Friday, November 30, 2012

Friday November 30 Ag News

Lt. Governor Sheehy Announces Holt County Designated Livestock Friendly

Lt. Gov. Rick Sheehy today announced the official designation of Holt County as Nebraska’s newest Livestock Friendly County. With the addition of Holt County, there are now 21 counties designated as Livestock Friendly through the state program, including: Adams, Banner, Box Butte, Cuming, Dawes, Deuel, Gage, Garden, Grant, Hitchcock, Jefferson, Kimball, Keith, Lincoln, Morrill, Saline, Scotts Bluff, Sheridan, Wayne, and Webster Counties.

“Holt County has shown it is committed to supporting the county’s livestock industry and related economic development,” said Lt. Gov. Sheehy. “Being part of the Livestock Friendly program is a way to recognize the tremendous impact the livestock industry has on Main Streets and the local economy. It provides jobs for those working with animals and a marketplace for grain and hay producers, while also adding value to those products.”

Lt. Gov. Sheehy presented the Livestock Friendly certificate to Holt County Commissioners Ralph Metschke, Don Butterfield, Donald Hahlbeck, Marvin Scholz, William Tielke, Robert Snyder, and Robert Young. The county will receive road signs bearing the program logo to display along highways. The program is coordinated by the Nebraska Department of Agriculture.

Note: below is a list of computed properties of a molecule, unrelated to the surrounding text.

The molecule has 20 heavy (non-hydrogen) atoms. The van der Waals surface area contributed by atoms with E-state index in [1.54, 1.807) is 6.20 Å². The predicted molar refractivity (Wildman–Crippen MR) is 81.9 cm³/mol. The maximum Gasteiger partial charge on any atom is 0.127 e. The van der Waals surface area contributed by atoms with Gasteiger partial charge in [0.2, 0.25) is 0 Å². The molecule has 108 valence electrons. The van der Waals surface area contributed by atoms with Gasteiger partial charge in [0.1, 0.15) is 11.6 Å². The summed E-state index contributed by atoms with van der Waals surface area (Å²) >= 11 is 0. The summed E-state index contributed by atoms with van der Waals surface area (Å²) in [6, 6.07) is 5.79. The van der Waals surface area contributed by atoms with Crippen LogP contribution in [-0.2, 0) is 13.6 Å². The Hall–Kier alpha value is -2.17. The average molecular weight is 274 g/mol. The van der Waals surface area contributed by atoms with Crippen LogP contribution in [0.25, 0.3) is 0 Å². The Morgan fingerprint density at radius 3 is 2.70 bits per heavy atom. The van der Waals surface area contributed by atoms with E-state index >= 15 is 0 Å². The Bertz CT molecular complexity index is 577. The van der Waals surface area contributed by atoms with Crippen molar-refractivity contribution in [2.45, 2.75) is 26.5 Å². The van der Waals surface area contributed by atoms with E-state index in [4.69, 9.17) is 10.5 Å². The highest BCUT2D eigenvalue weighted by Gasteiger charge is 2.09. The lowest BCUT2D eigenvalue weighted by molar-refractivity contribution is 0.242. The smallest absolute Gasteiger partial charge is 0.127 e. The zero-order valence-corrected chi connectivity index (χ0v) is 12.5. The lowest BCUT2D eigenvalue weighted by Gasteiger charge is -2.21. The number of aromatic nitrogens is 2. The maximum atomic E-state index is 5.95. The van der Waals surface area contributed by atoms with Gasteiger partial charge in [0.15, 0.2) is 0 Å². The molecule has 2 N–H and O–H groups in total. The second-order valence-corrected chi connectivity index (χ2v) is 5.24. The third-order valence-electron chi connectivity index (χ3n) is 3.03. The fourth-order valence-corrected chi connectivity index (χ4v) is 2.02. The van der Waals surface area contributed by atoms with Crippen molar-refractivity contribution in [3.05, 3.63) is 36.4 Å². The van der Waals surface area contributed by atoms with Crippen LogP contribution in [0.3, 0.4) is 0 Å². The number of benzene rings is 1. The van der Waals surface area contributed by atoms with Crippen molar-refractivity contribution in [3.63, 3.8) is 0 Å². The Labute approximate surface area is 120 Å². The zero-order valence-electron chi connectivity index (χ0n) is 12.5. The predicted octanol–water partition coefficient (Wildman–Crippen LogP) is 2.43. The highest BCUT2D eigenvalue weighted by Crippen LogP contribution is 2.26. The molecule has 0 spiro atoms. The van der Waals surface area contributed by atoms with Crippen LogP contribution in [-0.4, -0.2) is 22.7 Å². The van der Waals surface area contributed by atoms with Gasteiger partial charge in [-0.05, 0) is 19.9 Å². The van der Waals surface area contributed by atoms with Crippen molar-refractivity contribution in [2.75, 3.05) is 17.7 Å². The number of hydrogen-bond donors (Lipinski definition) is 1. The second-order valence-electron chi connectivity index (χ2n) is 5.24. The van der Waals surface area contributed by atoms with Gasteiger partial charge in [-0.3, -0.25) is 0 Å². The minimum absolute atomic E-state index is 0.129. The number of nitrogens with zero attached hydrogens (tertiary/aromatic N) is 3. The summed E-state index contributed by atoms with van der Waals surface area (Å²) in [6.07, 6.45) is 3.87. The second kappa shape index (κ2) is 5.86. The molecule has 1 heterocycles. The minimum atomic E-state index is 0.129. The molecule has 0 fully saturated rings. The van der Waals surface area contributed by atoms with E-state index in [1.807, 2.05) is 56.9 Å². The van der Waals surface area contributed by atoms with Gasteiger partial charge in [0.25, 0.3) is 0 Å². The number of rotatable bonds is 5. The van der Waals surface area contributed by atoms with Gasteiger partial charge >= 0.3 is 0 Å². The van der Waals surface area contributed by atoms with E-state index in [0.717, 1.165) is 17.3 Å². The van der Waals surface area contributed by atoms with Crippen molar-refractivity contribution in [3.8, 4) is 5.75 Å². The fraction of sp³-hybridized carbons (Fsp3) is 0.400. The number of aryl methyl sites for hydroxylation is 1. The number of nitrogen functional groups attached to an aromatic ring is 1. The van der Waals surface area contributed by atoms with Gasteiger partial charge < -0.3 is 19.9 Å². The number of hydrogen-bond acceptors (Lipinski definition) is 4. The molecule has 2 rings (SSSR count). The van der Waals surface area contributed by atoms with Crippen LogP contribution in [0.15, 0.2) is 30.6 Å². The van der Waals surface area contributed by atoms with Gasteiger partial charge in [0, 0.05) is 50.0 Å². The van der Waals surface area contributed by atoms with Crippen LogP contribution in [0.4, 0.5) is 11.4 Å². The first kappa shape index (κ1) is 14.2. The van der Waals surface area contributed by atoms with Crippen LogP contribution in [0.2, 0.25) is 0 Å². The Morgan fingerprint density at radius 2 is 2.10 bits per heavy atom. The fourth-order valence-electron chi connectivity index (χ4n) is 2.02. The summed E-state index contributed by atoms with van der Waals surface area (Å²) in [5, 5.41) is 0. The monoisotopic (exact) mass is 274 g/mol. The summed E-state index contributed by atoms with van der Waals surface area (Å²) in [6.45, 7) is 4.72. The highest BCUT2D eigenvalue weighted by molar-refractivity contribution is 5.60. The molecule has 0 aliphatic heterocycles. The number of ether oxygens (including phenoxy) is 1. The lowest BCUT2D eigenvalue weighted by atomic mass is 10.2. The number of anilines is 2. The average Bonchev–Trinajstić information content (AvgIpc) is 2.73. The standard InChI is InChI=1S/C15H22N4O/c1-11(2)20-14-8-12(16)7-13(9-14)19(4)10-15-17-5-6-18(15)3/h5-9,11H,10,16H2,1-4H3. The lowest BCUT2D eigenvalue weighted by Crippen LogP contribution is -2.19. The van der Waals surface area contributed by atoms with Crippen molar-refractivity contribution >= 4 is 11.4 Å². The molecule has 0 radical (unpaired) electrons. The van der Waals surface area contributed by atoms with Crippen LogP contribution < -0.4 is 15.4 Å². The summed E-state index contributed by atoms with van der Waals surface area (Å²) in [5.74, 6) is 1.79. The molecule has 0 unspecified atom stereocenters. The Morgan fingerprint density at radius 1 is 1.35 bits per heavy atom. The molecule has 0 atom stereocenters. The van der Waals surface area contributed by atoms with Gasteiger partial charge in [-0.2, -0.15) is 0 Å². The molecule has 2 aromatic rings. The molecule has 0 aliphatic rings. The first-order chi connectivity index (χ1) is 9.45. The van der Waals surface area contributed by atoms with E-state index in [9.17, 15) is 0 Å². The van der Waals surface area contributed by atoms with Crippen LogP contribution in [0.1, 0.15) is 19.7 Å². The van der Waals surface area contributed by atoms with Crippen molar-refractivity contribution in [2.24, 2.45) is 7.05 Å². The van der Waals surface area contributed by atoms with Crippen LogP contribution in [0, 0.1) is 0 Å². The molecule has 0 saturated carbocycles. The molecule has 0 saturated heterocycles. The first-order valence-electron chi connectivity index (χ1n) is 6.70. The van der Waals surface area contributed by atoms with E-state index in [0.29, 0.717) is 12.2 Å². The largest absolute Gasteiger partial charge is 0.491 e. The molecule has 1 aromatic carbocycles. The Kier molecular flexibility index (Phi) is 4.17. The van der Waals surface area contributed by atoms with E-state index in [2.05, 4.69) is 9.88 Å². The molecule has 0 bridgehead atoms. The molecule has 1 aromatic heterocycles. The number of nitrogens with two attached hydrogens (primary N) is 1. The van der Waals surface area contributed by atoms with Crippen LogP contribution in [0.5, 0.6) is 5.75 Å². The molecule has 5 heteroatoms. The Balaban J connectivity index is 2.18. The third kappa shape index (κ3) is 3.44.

Department of Agriculture Director Greg Ibach said the official designation makes a positive statement about Holt County. Dir. Ibach stated, “It was clear from the submitted materials that Holt County officials have given some purposeful thought to supporting the livestock industry.”

To apply for a livestock friendly county designation, the county board must hold a public hearing and pass a resolution to apply. A completed application is then submitted to Department of Agriculture for review. Local producers or community groups can encourage their county board to submit a livestock friendly county application.